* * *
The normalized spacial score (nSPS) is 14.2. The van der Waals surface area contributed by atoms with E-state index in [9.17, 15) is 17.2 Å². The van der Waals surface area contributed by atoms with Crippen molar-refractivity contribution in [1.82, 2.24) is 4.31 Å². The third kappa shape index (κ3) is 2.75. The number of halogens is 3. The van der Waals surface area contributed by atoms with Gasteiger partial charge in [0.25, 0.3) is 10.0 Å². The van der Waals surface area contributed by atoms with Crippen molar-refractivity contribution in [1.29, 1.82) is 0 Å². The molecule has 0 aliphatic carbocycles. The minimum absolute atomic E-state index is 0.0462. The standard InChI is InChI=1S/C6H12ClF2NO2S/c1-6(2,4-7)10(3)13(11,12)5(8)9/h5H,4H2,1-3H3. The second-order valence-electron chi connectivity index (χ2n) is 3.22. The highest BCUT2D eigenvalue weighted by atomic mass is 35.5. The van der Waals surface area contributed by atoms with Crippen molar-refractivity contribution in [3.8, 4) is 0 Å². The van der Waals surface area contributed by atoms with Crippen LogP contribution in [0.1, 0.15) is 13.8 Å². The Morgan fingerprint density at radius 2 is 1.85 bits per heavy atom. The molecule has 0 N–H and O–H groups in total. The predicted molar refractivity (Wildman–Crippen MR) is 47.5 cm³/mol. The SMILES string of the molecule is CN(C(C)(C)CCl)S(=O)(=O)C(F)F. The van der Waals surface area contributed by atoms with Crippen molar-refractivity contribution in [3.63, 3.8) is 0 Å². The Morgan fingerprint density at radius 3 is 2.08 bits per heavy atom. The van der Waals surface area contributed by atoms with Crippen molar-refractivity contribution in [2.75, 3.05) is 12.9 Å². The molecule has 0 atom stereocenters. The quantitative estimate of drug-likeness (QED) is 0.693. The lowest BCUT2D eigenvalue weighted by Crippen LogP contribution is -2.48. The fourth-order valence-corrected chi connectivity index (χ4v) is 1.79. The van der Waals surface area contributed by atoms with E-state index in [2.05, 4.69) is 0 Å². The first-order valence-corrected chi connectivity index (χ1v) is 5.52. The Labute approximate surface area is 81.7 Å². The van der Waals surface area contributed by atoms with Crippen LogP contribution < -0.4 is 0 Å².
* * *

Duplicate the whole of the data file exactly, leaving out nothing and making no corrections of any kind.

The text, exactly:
The normalized spacial score (nSPS) is 14.2. The van der Waals surface area contributed by atoms with E-state index in [9.17, 15) is 17.2 Å². The van der Waals surface area contributed by atoms with Crippen molar-refractivity contribution in [1.82, 2.24) is 4.31 Å². The third kappa shape index (κ3) is 2.75. The number of halogens is 3. The van der Waals surface area contributed by atoms with Gasteiger partial charge in [0.25, 0.3) is 10.0 Å². The van der Waals surface area contributed by atoms with Crippen molar-refractivity contribution in [1.29, 1.82) is 0 Å². The molecule has 0 aliphatic carbocycles. The minimum absolute atomic E-state index is 0.0462. The standard InChI is InChI=1S/C6H12ClF2NO2S/c1-6(2,4-7)10(3)13(11,12)5(8)9/h5H,4H2,1-3H3. The second-order valence-electron chi connectivity index (χ2n) is 3.22. The highest BCUT2D eigenvalue weighted by atomic mass is 35.5. The van der Waals surface area contributed by atoms with Crippen molar-refractivity contribution in [3.8, 4) is 0 Å². The van der Waals surface area contributed by atoms with Crippen LogP contribution in [0.1, 0.15) is 13.8 Å². The Morgan fingerprint density at radius 2 is 1.85 bits per heavy atom. The molecule has 0 N–H and O–H groups in total. The predicted molar refractivity (Wildman–Crippen MR) is 47.5 cm³/mol. The SMILES string of the molecule is CN(C(C)(C)CCl)S(=O)(=O)C(F)F. The van der Waals surface area contributed by atoms with Crippen molar-refractivity contribution in [3.63, 3.8) is 0 Å². The Morgan fingerprint density at radius 3 is 2.08 bits per heavy atom. The van der Waals surface area contributed by atoms with Crippen molar-refractivity contribution in [2.75, 3.05) is 12.9 Å². The molecule has 0 atom stereocenters. The quantitative estimate of drug-likeness (QED) is 0.693. The lowest BCUT2D eigenvalue weighted by Crippen LogP contribution is -2.48. The fourth-order valence-corrected chi connectivity index (χ4v) is 1.79. The van der Waals surface area contributed by atoms with E-state index in [2.05, 4.69) is 0 Å². The first-order valence-corrected chi connectivity index (χ1v) is 5.52. The Labute approximate surface area is 81.7 Å². The van der Waals surface area contributed by atoms with Crippen LogP contribution < -0.4 is 0 Å².